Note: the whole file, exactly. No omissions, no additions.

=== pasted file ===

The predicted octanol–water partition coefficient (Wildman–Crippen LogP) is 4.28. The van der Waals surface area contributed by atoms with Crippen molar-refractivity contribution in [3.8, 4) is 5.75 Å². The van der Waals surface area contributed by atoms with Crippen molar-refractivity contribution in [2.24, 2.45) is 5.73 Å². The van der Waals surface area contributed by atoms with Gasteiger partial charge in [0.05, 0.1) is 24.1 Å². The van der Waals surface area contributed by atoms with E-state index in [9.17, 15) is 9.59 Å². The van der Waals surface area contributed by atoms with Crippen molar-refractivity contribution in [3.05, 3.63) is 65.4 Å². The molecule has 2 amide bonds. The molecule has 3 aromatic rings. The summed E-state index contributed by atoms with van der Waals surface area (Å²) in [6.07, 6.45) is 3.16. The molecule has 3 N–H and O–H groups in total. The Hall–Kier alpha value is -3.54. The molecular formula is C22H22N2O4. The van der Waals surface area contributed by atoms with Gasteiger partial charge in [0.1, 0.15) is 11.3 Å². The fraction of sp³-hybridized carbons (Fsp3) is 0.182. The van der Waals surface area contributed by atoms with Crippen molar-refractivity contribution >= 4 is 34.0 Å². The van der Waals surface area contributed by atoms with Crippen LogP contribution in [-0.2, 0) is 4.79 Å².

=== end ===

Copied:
The predicted octanol–water partition coefficient (Wildman–Crippen LogP) is 4.28. The van der Waals surface area contributed by atoms with Crippen molar-refractivity contribution in [3.8, 4) is 5.75 Å². The van der Waals surface area contributed by atoms with Crippen molar-refractivity contribution in [2.24, 2.45) is 5.73 Å². The van der Waals surface area contributed by atoms with Gasteiger partial charge in [0.05, 0.1) is 24.1 Å². The van der Waals surface area contributed by atoms with E-state index in [9.17, 15) is 9.59 Å². The van der Waals surface area contributed by atoms with Crippen molar-refractivity contribution in [3.05, 3.63) is 65.4 Å². The molecule has 2 amide bonds. The molecule has 3 aromatic rings. The summed E-state index contributed by atoms with van der Waals surface area (Å²) in [6.07, 6.45) is 3.16. The molecule has 3 N–H and O–H groups in total. The Hall–Kier alpha value is -3.54. The molecular formula is C22H22N2O4. The van der Waals surface area contributed by atoms with Gasteiger partial charge in [0.1, 0.15) is 11.3 Å². The fraction of sp³-hybridized carbons (Fsp3) is 0.182. The van der Waals surface area contributed by atoms with Crippen molar-refractivity contribution >= 4 is 34.0 Å². The van der Waals surface area contributed by atoms with Crippen LogP contribution in [-0.2, 0) is 4.79 Å².